Lessing's scary genius lies in her ability to bring her readers face-to-face with an unadorned reflection of some of our more depressing, but all too human, features. At the same time, her realism has always coexisted with a tendency toward mysticism. Her novels of the 1970s compellingly combine a surface of social and geographic detail with journeys into an inner space that Lessing described, in "The Real Thing," as "so much more intelligent than the slow, lumbering, daylike self." In the haunting "Memoirs of a Survivor," for example, worlds separated by time and space interpenetrate through the vision of the unnamed female narrator, enabling her to save herself and her companions from extinction. But when Lessing leaves humanity entirely behind, as she does in the science fiction sequence Canopus in Argus: Archives (1979-1983), her depictions of warring galactic empires lack the individuality and emotional insight she brings to earthly society. In the novel "Mara and Dann," she returns once again to the theme of earthly apocalypse, with human, if visionary, protagonists.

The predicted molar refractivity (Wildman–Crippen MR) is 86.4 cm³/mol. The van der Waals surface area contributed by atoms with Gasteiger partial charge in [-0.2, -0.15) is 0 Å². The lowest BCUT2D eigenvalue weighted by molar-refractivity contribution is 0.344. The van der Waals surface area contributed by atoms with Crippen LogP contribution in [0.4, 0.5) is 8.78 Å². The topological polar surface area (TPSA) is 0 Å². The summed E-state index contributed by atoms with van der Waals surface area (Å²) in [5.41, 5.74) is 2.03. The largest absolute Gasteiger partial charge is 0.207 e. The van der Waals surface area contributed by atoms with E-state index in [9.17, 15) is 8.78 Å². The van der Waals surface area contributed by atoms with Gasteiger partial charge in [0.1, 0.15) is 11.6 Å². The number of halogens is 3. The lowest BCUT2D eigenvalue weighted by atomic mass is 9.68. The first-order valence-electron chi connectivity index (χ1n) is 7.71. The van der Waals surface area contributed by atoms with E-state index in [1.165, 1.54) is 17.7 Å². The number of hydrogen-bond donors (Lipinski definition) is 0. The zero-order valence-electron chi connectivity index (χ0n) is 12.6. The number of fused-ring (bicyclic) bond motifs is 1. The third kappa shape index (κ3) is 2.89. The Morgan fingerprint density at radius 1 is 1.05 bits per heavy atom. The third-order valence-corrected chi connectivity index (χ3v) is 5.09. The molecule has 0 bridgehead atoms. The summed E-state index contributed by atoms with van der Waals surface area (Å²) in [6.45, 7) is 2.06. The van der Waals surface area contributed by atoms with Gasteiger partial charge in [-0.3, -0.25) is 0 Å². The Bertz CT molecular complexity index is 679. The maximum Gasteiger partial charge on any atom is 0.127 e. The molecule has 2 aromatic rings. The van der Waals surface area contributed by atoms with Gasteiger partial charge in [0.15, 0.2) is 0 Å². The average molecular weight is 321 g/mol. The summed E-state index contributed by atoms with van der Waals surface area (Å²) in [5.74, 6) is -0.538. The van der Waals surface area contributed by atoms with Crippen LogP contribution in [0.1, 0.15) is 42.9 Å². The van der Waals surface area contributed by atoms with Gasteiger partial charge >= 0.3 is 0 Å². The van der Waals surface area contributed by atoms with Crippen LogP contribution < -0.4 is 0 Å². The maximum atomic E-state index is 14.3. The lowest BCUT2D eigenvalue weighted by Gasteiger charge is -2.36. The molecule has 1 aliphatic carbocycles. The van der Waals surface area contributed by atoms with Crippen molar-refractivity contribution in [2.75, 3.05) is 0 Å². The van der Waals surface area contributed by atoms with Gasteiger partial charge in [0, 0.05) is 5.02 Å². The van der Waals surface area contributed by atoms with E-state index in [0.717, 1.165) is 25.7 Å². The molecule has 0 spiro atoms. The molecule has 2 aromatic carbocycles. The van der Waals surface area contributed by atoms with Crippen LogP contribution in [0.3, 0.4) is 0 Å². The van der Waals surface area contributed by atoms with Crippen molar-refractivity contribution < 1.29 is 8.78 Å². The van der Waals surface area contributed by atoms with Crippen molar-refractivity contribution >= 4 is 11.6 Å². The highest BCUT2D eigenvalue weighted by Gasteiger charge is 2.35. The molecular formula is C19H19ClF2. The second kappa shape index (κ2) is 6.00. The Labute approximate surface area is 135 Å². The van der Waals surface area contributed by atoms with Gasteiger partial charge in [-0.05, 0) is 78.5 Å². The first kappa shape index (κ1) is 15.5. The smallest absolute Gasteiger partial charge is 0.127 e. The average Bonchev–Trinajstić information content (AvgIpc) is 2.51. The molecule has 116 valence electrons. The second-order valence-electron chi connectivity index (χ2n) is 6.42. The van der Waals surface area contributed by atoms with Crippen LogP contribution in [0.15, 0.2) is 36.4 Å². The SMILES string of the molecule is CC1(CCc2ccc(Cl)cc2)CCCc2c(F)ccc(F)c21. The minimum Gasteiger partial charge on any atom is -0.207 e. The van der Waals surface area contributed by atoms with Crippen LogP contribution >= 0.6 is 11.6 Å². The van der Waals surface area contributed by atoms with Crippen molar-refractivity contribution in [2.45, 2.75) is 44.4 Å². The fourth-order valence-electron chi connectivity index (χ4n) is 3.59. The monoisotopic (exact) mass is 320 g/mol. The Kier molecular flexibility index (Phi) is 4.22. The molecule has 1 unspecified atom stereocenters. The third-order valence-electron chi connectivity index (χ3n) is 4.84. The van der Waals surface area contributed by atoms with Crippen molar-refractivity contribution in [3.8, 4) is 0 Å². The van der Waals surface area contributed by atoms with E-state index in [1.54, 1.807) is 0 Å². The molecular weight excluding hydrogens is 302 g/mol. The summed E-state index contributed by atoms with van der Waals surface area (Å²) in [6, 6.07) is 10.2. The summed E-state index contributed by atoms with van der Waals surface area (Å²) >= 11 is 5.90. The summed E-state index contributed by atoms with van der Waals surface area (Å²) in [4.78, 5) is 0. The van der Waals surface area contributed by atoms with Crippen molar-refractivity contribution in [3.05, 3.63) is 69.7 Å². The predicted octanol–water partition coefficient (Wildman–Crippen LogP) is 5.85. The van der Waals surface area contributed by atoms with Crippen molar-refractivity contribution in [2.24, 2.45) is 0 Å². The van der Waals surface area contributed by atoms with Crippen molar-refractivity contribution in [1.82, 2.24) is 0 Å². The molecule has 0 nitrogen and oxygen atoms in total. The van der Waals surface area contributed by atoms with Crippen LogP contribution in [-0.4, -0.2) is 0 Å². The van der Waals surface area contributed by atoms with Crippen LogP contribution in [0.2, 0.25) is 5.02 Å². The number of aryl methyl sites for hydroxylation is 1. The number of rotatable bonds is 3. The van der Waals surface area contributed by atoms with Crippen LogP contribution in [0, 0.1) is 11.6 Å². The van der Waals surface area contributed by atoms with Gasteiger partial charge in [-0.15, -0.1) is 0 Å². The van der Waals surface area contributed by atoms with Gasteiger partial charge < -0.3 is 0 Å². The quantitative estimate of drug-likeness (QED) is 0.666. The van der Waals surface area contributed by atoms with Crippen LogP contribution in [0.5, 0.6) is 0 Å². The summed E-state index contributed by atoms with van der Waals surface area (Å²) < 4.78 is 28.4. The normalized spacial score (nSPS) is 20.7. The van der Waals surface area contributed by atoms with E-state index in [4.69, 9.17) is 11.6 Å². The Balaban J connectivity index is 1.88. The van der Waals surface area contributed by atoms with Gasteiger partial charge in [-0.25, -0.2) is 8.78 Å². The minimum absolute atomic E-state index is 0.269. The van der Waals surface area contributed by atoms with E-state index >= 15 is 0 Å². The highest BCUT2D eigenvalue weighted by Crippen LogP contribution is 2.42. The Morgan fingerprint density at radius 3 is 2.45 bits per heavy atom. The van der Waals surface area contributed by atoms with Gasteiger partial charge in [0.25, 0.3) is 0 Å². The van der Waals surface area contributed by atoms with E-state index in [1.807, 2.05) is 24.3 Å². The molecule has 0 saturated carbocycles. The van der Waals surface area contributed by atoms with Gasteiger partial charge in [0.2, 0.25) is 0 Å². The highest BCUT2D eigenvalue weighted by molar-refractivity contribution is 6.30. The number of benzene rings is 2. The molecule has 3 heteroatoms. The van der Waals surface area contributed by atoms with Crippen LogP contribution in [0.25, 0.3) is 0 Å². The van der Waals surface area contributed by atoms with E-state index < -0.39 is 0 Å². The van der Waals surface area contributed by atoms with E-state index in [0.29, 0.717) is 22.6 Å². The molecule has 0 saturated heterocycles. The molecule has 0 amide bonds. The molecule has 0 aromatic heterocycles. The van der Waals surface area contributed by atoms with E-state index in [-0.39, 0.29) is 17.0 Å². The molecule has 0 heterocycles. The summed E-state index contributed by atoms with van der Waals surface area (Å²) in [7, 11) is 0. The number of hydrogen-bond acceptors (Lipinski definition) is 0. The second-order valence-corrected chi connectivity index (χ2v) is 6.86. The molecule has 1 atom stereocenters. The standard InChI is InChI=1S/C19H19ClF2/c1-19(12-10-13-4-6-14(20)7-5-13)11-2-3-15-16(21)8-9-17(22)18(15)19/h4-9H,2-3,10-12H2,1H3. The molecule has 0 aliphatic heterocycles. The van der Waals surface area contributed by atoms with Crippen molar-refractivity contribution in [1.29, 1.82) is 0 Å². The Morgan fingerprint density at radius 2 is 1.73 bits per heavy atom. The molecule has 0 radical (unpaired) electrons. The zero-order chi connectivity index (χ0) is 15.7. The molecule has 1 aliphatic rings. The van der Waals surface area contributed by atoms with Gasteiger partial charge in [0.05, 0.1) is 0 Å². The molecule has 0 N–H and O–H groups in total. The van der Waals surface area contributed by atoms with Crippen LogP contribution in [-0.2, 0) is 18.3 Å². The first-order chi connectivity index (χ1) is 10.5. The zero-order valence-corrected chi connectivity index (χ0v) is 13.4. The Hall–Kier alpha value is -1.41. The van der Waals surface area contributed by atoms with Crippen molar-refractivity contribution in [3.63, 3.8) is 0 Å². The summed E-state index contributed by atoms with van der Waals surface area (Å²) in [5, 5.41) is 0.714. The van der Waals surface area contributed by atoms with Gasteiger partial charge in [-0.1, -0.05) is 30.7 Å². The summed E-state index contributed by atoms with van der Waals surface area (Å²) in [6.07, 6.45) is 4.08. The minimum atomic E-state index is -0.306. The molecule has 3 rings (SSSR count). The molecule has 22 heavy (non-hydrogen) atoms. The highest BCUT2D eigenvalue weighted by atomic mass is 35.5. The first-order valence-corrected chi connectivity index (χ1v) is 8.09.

In "Under My Skin," Lessing describes her long-ago attempts to explain to her young children her departure from their lives: "[I told them] I was going to change this ugly world, they would live in a beautiful world where there would be no race hatred, injustice, and so forth … One day they would thank me for [leaving] … I was absolutely sincere. There isn't much to be said for sincerity, in itself." It is typical of Lessing to emphasize the limits of good intentions, even her own. Yet in doing so, she paradoxically underlines her dedication to a more rigorous sincerity, a vision as stripped of illusion as her art can make it.